- Form dough into large roll, divide dough evenly into 8 disks.
- Place each disk between wax paper. Refrigerate overnight.
- For filling, mix walnuts, egg whites and sugar. Set aside.
- Roll disk between wax paper with powdered sugar to about 12″- thinner than pie crust.
- Dusting your wax paper with flour will help keep the dough from sticking, as will keeping everything as cool as possible.
- Cut into 8 wedges/triangles. Put about a teaspoon of filling on the wide end and roll up like crescent rolls. Curl them fairly tight, as they like to straighten during cooking. Place on well greased pan or pan lined with parchment or reusable parchment.
- Bake at 350°F for 10-15 minutes, until just lightly browned. (On the airbake pans it takes around 15-16 minutes.)
- Dust with powdered sugar while still warm.
- Move to wire rack to cool. Makes about 4 dozen.
- Serving Size: 1 roll
Keywords: Hungarian nut rolls, nuts, baked goods
With a cup of coffee or tea these Hungarian nut rolls are really quite sinfully delicious. Once in a while mom made these with poppyseed filling, too, but I suspect that might have been because she misjudged the amount of nut mixture per roll and ran a little short. Whatever the reason, those were tasty, too. I'm sure you could substitute honey for the sugar, too, to give these more of a baklava flavor. Just remember than honey is sweeter than sugar, so you should reduce the amount by half.
Baking is Better with Family and Friends
Thanks to my friend, Emma, for helping me get this recipe back (I had lost my copy). My niece, Kira, helped roll out most of these Saturday night while I did the dishes, so a big thanks to her, too. 🙂 We had a nice visit (her brother helped make kolache earlier in the day). Here's my niece with her baby girl, Brit.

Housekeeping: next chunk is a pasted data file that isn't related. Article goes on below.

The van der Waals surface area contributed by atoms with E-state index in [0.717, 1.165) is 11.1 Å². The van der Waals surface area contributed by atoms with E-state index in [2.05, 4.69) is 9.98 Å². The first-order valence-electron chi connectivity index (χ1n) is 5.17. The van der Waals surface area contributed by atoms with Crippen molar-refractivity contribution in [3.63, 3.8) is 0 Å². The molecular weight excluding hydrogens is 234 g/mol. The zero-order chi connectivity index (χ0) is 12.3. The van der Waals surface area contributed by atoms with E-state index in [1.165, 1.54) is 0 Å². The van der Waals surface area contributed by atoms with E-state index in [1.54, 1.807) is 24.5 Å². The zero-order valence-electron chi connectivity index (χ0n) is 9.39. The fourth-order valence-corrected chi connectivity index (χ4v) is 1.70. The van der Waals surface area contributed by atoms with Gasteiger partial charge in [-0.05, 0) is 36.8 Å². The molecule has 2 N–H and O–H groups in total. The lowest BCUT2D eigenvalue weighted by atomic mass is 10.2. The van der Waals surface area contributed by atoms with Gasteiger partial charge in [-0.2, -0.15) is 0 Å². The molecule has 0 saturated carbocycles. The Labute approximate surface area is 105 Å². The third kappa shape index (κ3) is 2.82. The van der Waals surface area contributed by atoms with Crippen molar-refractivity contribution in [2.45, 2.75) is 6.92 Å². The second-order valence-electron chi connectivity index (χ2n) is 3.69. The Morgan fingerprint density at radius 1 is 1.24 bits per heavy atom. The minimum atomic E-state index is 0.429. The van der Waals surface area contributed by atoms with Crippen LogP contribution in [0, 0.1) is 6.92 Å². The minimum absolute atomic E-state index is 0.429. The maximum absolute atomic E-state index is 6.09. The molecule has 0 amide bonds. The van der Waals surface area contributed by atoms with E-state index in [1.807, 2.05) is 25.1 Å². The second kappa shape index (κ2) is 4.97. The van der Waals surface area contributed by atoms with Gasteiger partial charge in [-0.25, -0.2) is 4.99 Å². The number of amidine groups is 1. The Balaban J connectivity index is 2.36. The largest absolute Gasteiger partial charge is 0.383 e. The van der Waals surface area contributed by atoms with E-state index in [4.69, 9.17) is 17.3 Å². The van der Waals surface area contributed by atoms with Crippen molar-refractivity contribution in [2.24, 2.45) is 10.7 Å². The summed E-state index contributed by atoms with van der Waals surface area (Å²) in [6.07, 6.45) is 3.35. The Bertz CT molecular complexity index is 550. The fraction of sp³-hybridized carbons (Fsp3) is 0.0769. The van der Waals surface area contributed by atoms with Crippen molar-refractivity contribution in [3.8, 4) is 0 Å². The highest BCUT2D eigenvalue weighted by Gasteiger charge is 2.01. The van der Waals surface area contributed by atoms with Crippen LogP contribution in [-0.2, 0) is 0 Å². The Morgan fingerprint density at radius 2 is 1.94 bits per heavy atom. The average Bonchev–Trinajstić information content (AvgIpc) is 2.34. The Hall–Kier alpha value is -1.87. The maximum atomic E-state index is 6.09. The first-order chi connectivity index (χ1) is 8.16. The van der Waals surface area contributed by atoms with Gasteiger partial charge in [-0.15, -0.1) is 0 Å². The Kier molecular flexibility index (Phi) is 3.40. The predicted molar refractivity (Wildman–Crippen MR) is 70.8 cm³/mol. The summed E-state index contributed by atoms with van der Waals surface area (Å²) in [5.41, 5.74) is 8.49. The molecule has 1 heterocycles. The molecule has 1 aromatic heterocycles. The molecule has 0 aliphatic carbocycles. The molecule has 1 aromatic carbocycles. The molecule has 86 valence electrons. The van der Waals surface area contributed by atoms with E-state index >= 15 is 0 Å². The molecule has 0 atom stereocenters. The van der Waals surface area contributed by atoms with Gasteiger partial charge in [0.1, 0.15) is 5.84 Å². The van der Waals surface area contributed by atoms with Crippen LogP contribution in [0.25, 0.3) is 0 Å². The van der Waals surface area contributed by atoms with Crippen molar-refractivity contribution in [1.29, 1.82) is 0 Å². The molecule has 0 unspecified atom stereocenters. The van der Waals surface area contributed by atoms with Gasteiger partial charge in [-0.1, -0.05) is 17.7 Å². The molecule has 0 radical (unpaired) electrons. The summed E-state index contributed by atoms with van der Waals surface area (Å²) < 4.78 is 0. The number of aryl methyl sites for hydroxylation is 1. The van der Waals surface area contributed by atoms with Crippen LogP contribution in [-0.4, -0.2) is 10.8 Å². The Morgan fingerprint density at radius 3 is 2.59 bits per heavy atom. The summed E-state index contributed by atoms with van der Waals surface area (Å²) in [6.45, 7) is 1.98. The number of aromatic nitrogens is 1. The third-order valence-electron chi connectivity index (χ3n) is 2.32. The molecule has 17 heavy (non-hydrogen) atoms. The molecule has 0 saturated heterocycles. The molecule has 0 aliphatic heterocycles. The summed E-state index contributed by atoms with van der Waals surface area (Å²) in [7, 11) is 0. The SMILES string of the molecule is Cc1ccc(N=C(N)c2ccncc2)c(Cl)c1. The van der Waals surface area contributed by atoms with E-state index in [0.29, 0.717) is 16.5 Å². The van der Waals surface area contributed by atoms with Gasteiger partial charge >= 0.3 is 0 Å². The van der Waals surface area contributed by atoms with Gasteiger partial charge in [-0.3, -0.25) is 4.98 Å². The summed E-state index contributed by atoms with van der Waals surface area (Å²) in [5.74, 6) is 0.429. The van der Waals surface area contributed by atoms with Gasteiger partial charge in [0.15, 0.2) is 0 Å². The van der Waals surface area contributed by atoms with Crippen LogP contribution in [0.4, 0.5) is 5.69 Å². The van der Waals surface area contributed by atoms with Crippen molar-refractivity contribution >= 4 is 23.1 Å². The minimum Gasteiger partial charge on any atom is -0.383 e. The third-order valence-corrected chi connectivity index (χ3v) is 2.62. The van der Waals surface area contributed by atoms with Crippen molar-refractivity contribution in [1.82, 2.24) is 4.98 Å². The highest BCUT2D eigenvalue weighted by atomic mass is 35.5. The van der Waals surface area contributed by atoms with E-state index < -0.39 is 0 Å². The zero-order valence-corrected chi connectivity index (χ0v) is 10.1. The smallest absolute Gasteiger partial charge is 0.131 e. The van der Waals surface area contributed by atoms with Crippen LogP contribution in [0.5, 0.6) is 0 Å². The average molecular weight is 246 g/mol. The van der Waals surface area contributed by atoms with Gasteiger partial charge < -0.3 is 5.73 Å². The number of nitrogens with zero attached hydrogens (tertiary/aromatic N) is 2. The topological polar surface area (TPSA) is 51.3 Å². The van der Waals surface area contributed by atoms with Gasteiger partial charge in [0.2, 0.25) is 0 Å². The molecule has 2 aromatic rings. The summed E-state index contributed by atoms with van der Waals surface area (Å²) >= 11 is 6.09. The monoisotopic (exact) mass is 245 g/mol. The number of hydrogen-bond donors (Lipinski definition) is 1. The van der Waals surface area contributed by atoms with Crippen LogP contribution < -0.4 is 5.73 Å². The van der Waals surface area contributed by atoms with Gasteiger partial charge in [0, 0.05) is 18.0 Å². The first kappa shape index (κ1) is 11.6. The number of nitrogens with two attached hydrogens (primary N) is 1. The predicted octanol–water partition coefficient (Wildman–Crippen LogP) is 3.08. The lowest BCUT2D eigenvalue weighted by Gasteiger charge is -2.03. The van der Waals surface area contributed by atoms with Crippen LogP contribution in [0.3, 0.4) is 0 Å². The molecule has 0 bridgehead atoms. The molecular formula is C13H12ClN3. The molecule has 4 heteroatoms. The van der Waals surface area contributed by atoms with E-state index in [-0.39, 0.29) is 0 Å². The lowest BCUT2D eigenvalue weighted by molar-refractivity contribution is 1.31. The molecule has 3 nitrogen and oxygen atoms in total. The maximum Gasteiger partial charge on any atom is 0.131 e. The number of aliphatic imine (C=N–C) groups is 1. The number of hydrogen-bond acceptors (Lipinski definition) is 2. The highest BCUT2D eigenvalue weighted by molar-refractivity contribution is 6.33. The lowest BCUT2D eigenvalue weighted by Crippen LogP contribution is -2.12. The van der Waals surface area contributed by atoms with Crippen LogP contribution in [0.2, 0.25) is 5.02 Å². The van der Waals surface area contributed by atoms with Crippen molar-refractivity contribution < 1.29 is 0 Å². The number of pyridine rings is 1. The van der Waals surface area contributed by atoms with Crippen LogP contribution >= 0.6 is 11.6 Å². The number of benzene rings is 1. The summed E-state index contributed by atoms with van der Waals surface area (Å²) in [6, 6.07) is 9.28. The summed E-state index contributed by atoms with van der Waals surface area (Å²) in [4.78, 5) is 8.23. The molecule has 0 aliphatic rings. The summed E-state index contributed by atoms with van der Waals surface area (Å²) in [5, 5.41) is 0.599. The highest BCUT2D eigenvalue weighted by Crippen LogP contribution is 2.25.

Do you do any special holiday baking? I'd love to hear about your family traditions here or on the Facebook page. If you think this recipe looks tasty, please pass it along. 🙂
Get More Holiday Recipes
Do you enjoy recipes like these Hungarian nut rolls? Our Recipes and Kitchen Tips page lists over 100 recipes, ranging from traditional family favorites to new fun ideas and allergy friendly treats, including:
- Edible Shot Glasses or Mini Serving Cups – Fun and Easy to Make
- Gram Irene's Homemade Cinnamon Rolls
- Grandma Catherine's Polish Doughnuts
- Chocolate Chestnut Brownies – gluten free, grain free, dairy free, no refined sugar
- Homemade Mounds or Almond Joy Bars with Coconut Oil – gluten free, dairy free, no refined sugar
Originally posted in 2011, updated in 2018.
mmmmmmmm… sinfully delicious, i bet…. i most likely would o.d. on those!
Yeah, once of twice a year for these is probably safer for me, too, with a big crowd on hand so they are shared among many. 😉
oh my gosh! These are a tradition in my hubby's family.. they call them Kipfels. I have made them every one of the 10 years we've been married and still can't make them as yummy as my MIL does!
Lanette – maybe in another ten years? It's interesting to hear the different family stories. 🙂
Looks delicious- I wish I could digest nuts. I'm sure you could use a different filling. If I get some time I'll try.
My mom also used apricot filling at times, if those are better for your stomach. The sweet-tart taste was a nice contrast to the sweet pastry.